Before I left MI last winter, I saw a woman in a gorgeous fisherman's knit shawl. At least I thought it was a shawl. I admired it and she let me really look at its construction. Not that I wanted to knit one like it; I wondered if it could be a template for a nuno-felted shawl. It was created like a fat T. One long piece that draped around the shoulders and hung down in front on either side, with a square attached that covered the back. I sketched it; I estimated the measurements. And then we moved and it had to wait. In July, I finally pulled out the initial sketch. I cut two finished scarves and some patterned silk material I had. I chose wool and yarns I thought might work with the colors. And I started.
The colors felt like autumn and fire and molten lava and turning leaves. I layed strips of chestnut wool to create seams and to add design elements on top of the silk. I thought I would use red and burgundy yarns in the process, but as I continued, the work changed. A variegated brown yarn with specks of green and gold and orange got added. Wisps of merino wool in colors of fire joined the design.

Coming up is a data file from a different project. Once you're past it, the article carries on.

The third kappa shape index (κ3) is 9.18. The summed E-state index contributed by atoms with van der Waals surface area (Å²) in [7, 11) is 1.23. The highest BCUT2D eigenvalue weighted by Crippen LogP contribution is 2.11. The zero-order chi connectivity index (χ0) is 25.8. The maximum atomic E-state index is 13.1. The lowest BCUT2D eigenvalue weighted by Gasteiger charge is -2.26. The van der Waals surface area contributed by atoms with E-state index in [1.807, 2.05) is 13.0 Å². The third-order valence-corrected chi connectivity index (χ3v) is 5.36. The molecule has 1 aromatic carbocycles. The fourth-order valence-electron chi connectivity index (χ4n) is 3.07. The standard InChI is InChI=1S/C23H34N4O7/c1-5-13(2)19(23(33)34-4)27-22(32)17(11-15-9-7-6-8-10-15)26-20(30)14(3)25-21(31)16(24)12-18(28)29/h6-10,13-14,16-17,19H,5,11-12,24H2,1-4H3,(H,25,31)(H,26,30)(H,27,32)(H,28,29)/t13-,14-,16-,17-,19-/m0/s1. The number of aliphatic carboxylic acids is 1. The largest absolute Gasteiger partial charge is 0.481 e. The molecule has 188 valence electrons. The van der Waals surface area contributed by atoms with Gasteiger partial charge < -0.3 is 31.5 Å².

I let the piece sit for several days before felting. I usually do this to give myself time to feel done with the design. When I was finally ready, it took several hours of wetting and rolling and rubbing and throwing. And when I was done, it did not hang at all like the shawl upon which I had modeled it. In fact, it became clear that it required a bit of hand sewing to become what it really was: a vest with a ruffled collar.